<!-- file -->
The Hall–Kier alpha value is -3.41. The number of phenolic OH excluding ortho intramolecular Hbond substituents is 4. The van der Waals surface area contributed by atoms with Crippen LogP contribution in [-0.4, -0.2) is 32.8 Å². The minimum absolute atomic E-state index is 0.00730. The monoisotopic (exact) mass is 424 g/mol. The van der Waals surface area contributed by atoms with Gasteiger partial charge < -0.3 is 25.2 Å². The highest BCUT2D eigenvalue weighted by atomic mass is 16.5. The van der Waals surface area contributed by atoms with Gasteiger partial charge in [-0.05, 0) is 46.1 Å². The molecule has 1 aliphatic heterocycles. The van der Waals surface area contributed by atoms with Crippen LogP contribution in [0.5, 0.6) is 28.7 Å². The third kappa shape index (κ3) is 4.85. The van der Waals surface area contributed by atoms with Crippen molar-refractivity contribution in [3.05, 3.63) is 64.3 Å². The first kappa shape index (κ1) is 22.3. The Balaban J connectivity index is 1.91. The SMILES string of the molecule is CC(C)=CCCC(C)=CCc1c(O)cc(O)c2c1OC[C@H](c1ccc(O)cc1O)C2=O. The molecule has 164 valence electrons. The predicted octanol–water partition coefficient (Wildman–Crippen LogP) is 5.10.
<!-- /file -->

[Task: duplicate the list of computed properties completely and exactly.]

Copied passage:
The Hall–Kier alpha value is -3.41. The number of phenolic OH excluding ortho intramolecular Hbond substituents is 4. The van der Waals surface area contributed by atoms with Crippen LogP contribution in [-0.4, -0.2) is 32.8 Å². The minimum absolute atomic E-state index is 0.00730. The monoisotopic (exact) mass is 424 g/mol. The van der Waals surface area contributed by atoms with Gasteiger partial charge < -0.3 is 25.2 Å². The highest BCUT2D eigenvalue weighted by atomic mass is 16.5. The van der Waals surface area contributed by atoms with Gasteiger partial charge in [-0.05, 0) is 46.1 Å². The molecule has 1 aliphatic heterocycles. The van der Waals surface area contributed by atoms with Crippen LogP contribution in [0.5, 0.6) is 28.7 Å². The third kappa shape index (κ3) is 4.85. The van der Waals surface area contributed by atoms with Crippen molar-refractivity contribution in [3.05, 3.63) is 64.3 Å². The first kappa shape index (κ1) is 22.3. The Balaban J connectivity index is 1.91. The SMILES string of the molecule is CC(C)=CCCC(C)=CCc1c(O)cc(O)c2c1OC[C@H](c1ccc(O)cc1O)C2=O. The molecule has 164 valence electrons. The predicted octanol–water partition coefficient (Wildman–Crippen LogP) is 5.10.